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At 09:04 PM 10/31/98 -0500, Paul Bartlett wrote:
>On Fri, 30 Oct 1998, Robin Gaskell wrote (excerpt):
>
>>      I will agree with Paul Bartlett and Bill Patterson that somewhere in
>> the 2000 - 3000 range might be a better size of lexicon for a person's
>> first contact with a new auxiliary language.
>
>    As I recall (it has been a while), I at least was arguing for a
>general vocabulary, apart from proper names and specialist terminology,
>in the 1500 - 2000 range -- period.  Except for mining material if
>needed to flesh out slightly the general vocabulary, I suggested
>putting "Glosa 6000" on the shelf and more or less ignoring it.  This
>has been a matter of disagreement between Robin and I, and I thought
>that he might be leaving a mistaken impression of my position.
>
*   Possibly I did not make it as clear as I might have: that half of the
6000-word dictionary was my preference ( -50% of 6000); while Paul stated
that the the basic dictionary only needed another half, to reach full
strength ( +50% of 1000).
 
    The basic difference in gearing between us is that Paul feels a 1500
word lexicon is a sufficient burdon on memory, while I feel that a greater
lexicon gives a much more satisfactory range for stylistic expression.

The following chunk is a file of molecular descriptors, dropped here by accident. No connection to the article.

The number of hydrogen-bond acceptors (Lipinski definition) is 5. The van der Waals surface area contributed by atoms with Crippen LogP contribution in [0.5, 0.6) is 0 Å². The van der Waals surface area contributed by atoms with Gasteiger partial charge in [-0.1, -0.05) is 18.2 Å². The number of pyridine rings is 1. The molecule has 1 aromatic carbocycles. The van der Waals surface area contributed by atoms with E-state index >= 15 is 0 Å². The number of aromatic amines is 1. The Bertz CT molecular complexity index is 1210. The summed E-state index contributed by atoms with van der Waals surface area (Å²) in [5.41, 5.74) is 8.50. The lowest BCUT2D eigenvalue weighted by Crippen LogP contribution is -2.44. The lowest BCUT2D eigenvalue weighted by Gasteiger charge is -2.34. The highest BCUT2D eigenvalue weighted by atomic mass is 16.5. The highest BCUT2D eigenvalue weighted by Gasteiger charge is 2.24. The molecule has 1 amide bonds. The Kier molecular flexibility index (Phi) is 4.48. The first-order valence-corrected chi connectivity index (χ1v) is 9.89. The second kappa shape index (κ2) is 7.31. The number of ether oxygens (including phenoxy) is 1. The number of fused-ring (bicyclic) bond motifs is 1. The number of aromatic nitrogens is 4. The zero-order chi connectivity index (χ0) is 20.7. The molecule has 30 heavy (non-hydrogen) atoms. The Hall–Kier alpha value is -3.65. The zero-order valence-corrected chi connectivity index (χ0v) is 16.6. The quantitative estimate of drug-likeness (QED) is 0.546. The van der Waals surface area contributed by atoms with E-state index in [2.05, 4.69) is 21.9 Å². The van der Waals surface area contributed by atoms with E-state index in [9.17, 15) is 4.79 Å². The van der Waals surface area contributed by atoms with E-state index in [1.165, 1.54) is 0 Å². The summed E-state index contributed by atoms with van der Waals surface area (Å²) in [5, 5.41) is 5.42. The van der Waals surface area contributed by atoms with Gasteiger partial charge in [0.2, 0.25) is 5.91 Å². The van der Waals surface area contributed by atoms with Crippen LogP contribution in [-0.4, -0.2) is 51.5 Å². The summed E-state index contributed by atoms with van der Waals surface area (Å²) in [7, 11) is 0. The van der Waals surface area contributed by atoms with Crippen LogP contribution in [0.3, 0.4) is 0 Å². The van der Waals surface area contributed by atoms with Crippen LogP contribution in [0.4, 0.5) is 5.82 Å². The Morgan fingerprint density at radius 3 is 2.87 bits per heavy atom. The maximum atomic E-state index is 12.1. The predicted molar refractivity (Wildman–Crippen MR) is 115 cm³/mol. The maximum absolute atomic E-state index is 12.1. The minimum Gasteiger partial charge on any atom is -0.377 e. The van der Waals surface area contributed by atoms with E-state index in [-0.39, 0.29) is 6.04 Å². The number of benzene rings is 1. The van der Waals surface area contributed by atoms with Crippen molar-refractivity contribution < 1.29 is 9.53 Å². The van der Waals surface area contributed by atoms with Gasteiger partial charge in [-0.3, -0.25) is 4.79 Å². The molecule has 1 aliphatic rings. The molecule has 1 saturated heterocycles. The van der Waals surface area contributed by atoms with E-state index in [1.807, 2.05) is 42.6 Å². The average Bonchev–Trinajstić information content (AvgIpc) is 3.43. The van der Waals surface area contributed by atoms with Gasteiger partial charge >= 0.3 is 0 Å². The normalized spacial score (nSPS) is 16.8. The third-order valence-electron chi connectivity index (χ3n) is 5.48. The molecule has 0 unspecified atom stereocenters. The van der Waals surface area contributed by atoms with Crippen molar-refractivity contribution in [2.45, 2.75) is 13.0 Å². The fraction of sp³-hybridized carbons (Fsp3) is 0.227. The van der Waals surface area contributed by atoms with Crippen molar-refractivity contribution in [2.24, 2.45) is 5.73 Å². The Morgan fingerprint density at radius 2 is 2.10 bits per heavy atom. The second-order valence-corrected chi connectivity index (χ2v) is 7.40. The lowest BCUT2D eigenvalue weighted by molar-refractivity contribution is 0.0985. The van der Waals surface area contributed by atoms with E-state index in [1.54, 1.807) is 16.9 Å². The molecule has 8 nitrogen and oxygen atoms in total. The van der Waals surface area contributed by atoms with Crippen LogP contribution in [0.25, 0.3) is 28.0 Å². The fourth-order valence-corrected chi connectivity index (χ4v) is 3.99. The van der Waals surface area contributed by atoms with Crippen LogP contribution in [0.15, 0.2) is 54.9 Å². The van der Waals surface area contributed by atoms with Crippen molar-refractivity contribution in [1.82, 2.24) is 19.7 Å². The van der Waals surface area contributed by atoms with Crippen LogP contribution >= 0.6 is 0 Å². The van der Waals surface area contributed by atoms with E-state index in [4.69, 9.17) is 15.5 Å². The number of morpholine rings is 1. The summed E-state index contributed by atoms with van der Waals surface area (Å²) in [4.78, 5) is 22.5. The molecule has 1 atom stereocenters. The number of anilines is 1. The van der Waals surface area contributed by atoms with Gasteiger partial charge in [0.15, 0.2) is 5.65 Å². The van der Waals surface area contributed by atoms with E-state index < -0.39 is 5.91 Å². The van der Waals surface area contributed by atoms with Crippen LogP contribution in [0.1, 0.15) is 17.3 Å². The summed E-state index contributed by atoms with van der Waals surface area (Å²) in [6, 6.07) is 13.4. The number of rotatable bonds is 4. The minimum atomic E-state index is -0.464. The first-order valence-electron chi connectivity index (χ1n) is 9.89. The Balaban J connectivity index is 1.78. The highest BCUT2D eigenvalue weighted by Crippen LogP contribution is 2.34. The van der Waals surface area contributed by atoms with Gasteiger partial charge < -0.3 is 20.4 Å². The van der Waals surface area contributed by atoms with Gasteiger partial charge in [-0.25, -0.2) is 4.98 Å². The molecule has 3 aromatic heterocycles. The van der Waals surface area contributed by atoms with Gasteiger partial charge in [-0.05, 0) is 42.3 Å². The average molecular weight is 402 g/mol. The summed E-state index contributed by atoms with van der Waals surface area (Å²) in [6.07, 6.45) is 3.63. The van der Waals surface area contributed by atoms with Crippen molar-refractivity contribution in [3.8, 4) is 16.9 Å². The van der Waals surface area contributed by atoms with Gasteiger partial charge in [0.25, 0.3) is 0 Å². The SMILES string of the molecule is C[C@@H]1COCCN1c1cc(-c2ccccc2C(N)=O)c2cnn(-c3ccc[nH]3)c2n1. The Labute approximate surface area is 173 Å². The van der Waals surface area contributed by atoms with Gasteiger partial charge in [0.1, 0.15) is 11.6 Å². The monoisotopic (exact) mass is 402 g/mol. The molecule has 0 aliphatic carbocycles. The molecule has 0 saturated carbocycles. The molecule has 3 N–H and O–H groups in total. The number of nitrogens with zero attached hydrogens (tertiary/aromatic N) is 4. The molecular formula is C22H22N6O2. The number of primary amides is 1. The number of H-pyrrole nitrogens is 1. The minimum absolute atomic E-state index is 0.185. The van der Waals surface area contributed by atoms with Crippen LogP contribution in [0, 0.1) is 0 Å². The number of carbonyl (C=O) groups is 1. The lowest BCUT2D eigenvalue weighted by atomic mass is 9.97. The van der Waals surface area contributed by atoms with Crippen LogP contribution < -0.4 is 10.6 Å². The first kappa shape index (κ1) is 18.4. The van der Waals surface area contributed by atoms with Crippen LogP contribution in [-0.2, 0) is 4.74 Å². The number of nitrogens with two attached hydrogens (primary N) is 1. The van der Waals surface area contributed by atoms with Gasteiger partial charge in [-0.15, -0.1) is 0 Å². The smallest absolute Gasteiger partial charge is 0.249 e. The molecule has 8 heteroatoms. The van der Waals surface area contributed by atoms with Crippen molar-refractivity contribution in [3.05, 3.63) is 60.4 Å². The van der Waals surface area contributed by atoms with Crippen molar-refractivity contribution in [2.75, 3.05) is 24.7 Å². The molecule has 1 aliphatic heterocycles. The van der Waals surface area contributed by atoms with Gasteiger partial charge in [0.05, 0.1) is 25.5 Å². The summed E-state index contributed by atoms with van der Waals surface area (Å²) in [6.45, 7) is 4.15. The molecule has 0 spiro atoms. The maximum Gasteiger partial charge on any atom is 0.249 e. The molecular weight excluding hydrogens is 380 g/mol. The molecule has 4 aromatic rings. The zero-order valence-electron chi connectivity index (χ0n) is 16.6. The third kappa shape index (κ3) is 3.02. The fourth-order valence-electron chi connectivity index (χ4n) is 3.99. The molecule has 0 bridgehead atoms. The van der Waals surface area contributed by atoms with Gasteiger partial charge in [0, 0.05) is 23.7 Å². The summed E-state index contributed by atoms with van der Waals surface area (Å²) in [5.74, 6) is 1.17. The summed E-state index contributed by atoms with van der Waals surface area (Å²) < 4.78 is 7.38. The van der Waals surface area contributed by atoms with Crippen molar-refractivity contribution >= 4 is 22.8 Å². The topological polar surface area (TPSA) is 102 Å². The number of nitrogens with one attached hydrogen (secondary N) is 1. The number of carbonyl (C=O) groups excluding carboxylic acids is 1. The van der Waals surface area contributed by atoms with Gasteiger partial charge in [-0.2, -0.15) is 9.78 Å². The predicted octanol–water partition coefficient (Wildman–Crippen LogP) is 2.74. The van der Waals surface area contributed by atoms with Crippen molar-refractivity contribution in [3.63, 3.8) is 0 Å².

What does the panel think?
 
    What are the factors that should be taken into account when determining
a suitable length for a (first) dictionary for learners of a planned language?
  . memory load
  . stylistic expression
  . economics of publication
  . the thesaurus of concepts
  . the average size of the lexicon of an unwritten native language ?
 
   Then there is the other question: if a language is to be used as a
global auxiliary, what size of lexicon will it ultimately need?
  # enough concepts for communication until help arrives
  # sufficient for the average globe-trotting tourist or diplomat
  # all vocabularies that could be needed for international disaster
   management
  # the vocabulary of world government
  # the lexicon of international agreements
  # similar to that of The Concise Oxford English Dictionary
  # all of scientific terminology for global publication of science ?
 
Maybe these are seriousquestions.
 
Saluta,
 Robin